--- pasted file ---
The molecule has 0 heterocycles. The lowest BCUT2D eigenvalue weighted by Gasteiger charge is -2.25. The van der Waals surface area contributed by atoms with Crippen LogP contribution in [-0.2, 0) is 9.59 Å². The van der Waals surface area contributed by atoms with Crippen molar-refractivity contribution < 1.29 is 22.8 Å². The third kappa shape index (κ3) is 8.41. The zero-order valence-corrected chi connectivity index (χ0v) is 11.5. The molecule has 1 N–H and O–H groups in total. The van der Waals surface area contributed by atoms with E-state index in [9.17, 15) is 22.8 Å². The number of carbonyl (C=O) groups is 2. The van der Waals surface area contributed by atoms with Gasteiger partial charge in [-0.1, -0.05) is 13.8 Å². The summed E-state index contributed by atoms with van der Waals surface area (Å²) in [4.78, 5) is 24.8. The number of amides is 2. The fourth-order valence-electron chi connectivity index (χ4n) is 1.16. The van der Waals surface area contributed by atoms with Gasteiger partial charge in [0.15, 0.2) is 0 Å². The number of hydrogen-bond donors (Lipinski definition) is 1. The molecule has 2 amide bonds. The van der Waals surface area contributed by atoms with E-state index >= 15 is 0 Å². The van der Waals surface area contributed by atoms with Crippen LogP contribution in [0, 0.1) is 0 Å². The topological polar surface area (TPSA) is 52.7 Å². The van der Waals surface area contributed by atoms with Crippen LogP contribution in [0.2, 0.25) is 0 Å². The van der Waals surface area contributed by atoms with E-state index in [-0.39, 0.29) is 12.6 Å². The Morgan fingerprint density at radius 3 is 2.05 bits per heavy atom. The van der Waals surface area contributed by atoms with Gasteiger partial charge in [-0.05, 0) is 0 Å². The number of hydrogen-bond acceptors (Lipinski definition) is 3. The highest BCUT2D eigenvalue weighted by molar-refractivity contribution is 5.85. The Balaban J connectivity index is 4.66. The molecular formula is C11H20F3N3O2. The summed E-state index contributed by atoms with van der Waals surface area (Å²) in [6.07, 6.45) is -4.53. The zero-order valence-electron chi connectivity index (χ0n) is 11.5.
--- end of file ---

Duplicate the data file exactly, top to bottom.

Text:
The molecule has 0 heterocycles. The lowest BCUT2D eigenvalue weighted by Gasteiger charge is -2.25. The van der Waals surface area contributed by atoms with Crippen LogP contribution in [-0.2, 0) is 9.59 Å². The van der Waals surface area contributed by atoms with Crippen molar-refractivity contribution < 1.29 is 22.8 Å². The third kappa shape index (κ3) is 8.41. The zero-order valence-corrected chi connectivity index (χ0v) is 11.5. The molecule has 1 N–H and O–H groups in total. The van der Waals surface area contributed by atoms with E-state index in [9.17, 15) is 22.8 Å². The number of carbonyl (C=O) groups is 2. The van der Waals surface area contributed by atoms with Gasteiger partial charge in [-0.1, -0.05) is 13.8 Å². The summed E-state index contributed by atoms with van der Waals surface area (Å²) in [4.78, 5) is 24.8. The number of amides is 2. The fourth-order valence-electron chi connectivity index (χ4n) is 1.16. The van der Waals surface area contributed by atoms with Gasteiger partial charge in [0.15, 0.2) is 0 Å². The number of hydrogen-bond donors (Lipinski definition) is 1. The molecule has 2 amide bonds. The van der Waals surface area contributed by atoms with E-state index >= 15 is 0 Å². The van der Waals surface area contributed by atoms with Crippen LogP contribution in [0, 0.1) is 0 Å². The topological polar surface area (TPSA) is 52.7 Å². The van der Waals surface area contributed by atoms with Crippen LogP contribution in [0.2, 0.25) is 0 Å². The van der Waals surface area contributed by atoms with E-state index in [-0.39, 0.29) is 12.6 Å². The Morgan fingerprint density at radius 3 is 2.05 bits per heavy atom. The van der Waals surface area contributed by atoms with Gasteiger partial charge in [-0.05, 0) is 0 Å². The number of hydrogen-bond acceptors (Lipinski definition) is 3. The highest BCUT2D eigenvalue weighted by molar-refractivity contribution is 5.85. The Balaban J connectivity index is 4.66. The molecular formula is C11H20F3N3O2. The summed E-state index contributed by atoms with van der Waals surface area (Å²) in [6.07, 6.45) is -4.53. The zero-order valence-electron chi connectivity index (χ0n) is 11.5.